Born in a small Moravian town in 1868, they called him ‘pigheaded Jan’.
Jan walked. He walked through Vienna, Geneva and the Balkan. Eventually, his journeys brought him all the way to Siberia. While working on the famous Trans Siberian railway, he decided to walk up north and across Siberia to the Arctic Ocean – on his own, without money or special equipment. He made it even further. On the New Siberian Islands, with a pack of sled dogs, he became the most famous arctic post man, goods trader, Eskimo Chief and Chief of Justice. Zig-zagging the entire Arctic with his dogs, he lived amongst native Eskimo people who named him Moojok Ojaak (the bear eater), but they also called him the White Bismarck or the White Bird.
Crossing from Siberia to Alaska, he eventually made it all the way to the Yukon where he canoed the famous ‘White Horse’ and ‘Five Fingers’ rapids.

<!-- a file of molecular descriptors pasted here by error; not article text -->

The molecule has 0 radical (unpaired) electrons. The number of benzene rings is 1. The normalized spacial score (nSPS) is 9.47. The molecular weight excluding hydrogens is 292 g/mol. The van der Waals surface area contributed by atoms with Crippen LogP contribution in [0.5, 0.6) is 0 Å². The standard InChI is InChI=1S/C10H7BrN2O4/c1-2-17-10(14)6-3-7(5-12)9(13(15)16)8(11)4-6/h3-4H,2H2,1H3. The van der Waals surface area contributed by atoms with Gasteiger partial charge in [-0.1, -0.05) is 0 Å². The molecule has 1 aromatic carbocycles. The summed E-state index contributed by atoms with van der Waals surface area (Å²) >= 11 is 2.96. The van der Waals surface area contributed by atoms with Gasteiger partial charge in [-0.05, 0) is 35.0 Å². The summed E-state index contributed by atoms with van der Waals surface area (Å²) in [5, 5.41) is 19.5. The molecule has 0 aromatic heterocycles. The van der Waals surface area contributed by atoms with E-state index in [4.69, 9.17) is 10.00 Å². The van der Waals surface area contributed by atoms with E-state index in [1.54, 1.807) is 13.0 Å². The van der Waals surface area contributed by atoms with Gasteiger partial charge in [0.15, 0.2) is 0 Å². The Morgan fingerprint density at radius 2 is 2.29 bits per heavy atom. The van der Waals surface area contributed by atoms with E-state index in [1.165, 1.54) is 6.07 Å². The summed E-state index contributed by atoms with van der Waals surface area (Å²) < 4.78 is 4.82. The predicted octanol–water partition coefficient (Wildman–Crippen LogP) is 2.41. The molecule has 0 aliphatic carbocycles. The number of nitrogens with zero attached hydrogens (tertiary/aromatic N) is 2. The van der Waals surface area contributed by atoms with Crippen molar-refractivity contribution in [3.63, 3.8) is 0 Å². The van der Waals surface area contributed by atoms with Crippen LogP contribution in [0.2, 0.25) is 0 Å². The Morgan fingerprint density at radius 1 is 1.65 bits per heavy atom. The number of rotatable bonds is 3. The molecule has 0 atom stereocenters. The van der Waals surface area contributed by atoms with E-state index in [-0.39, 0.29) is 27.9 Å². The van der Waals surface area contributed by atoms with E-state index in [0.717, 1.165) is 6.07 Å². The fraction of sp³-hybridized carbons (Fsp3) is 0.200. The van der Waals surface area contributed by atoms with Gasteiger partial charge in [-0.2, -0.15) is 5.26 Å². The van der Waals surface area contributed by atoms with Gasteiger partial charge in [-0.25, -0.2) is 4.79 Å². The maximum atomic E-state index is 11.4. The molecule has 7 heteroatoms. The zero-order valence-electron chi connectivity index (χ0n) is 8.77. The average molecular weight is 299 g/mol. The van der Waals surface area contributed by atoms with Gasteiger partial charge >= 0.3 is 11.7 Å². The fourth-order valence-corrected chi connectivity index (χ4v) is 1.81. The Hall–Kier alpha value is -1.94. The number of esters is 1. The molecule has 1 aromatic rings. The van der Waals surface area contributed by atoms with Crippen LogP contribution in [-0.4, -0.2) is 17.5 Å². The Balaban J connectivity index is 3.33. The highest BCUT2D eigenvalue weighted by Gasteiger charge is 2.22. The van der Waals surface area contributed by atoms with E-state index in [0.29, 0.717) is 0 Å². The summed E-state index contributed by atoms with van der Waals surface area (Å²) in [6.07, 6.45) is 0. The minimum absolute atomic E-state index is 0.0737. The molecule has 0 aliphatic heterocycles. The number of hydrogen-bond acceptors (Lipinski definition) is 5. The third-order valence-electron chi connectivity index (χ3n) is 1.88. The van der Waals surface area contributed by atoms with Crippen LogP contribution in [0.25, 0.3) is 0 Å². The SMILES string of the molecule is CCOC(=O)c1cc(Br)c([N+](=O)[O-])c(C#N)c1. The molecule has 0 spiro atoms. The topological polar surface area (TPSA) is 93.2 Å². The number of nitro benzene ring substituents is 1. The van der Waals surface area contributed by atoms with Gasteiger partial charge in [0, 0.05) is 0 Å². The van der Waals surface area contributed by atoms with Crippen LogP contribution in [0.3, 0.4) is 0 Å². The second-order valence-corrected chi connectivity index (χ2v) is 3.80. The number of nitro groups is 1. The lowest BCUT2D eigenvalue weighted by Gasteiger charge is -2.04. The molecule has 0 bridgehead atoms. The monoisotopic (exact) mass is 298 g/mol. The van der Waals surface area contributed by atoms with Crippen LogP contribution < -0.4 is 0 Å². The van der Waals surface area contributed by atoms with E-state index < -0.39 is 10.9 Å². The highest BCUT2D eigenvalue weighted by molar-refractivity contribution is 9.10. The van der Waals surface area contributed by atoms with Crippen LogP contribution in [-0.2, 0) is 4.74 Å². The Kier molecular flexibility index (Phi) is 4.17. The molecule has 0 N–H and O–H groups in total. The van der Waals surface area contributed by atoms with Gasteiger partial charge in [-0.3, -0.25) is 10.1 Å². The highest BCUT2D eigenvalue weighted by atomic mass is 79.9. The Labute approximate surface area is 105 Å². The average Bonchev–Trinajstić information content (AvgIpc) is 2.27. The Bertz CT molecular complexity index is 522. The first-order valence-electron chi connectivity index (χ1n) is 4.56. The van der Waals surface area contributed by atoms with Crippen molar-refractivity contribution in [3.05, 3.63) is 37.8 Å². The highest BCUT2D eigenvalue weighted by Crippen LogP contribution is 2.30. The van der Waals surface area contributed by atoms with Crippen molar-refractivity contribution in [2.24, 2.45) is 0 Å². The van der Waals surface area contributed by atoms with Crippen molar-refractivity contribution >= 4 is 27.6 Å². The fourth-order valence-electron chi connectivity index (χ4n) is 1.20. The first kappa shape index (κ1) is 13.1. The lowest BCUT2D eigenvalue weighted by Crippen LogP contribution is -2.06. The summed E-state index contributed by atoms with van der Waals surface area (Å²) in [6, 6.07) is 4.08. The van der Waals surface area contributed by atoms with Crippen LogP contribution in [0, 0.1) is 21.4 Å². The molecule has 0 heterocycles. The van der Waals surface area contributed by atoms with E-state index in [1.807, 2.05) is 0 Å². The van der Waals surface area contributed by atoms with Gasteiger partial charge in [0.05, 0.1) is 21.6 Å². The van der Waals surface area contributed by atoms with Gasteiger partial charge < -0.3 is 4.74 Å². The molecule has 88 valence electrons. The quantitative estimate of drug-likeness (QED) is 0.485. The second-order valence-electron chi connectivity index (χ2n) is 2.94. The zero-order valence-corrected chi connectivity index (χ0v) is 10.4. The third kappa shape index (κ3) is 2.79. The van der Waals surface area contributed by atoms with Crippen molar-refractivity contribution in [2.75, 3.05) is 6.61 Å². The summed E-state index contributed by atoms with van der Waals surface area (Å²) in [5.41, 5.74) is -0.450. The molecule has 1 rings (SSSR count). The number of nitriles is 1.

In 1924, as Eskimo Chief was on his journey south, his ship ‘Seven Sisters’ sunk near Seattle. He survived, only to find himself being deported to Europe by suspicious American border control. However, after his return to Europe, he found that his country, the Austrian – Hungarian Empire, no longer existed. Eskimo, now sixty years old, packed his bags and left for Arctic again. This time, he made it ‘only’ as far as Dawson City, where he badly injured his back. Never giving up on his wildest dreams, despite his crippling injury, Jan decided to invent a perpentum mobile. Living the lonely life of an inventor in a cabin with his dog, ‘Eskimo’ died at the age of 80 in Dawson City – Canada.
Some believe he never existed, some believe there is a perpentum mobile to be found in Dawson City, but all agree that he was the inspiration for the greatest non-existent Czech man ever – Jara Cimrman. But that’s a whole different story.
There was an email from my granddad the other day. ‘Wishing you luck on your journey in the pathway of Jan ‘Eskimo’ Welzl!’